Whether your drunk bestie wants to go home with a random guy or simply teeter off to the bathroom at a bar, don't let her go alone. Trinka Porrata, a 25-year veteran of the LAPD and current volunteer with Mesa Police Department, says, "When it comes to your girlfriends, really watch each others' backs."
If you are headed to your car late at night, stay focused. Make sure you have keys in hand and your phone out in case you need to make an emergency call. Walk confidently with your head up, and be aware of your surroundings. If a predator is lurking, he may view a distracted woman digging in her purse as the perfect victim.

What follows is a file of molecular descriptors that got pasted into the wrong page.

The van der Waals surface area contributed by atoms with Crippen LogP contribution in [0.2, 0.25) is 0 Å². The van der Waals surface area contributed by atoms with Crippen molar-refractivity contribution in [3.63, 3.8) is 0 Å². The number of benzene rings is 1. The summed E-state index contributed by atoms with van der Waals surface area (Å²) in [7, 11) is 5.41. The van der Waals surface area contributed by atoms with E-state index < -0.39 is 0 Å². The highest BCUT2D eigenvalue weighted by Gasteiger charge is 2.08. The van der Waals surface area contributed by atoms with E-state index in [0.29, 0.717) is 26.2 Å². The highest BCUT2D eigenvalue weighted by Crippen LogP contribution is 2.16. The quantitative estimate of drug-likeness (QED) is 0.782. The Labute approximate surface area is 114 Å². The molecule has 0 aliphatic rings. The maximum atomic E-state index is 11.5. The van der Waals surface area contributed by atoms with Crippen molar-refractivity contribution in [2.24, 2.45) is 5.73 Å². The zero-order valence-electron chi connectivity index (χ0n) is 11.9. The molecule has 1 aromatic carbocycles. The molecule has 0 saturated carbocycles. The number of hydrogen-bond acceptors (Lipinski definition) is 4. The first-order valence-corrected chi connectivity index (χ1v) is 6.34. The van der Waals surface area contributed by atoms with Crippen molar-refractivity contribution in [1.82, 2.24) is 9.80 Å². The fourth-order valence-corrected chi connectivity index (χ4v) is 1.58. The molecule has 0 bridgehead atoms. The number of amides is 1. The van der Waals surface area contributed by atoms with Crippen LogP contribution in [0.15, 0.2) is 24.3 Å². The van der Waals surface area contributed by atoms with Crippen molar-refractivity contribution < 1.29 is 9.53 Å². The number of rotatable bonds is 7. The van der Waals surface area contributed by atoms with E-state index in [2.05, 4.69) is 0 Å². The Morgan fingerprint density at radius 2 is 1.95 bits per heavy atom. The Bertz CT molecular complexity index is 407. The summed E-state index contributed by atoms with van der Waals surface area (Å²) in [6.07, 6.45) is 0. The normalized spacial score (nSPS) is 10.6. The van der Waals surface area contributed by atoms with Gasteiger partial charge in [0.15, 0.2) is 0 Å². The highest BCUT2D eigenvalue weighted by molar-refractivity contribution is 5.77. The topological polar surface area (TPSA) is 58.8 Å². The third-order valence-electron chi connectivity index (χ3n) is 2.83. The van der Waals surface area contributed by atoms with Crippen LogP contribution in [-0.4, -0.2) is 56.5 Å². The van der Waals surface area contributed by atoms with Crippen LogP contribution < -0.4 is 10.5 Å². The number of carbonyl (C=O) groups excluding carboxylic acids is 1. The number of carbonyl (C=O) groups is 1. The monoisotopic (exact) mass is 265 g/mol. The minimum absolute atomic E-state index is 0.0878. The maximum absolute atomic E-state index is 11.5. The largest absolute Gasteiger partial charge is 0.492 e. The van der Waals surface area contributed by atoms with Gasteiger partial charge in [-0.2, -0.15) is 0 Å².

Gone are the days when neighbors could trust one another to run over to the other's house to unplug coffee pots, says Porrata, who grew up in a town where people left their doors unlocked all the time. When you are in your home alone, especially at night, lock your doors and windows -- and do the same when you go out.
With the popularity of social media such as Facebook and Twitter, anyone in the world can find out what you are doing (and where you are!) at any given moment. Scary. Be careful what you share via social media, and don't trust someone you met over the Internet, even if you've been "talking" for a while.
If a stranger sends over a drink straight from the bartender, you're probably OK. If a random guy approaches you and offers you a drink, however, take heed. Porrata adds, "If it tastes funny, don't drink it!"
Here are a few simple moves and suggestions to fight off, scare and startle an attacker, and give yourself a chance to get away.
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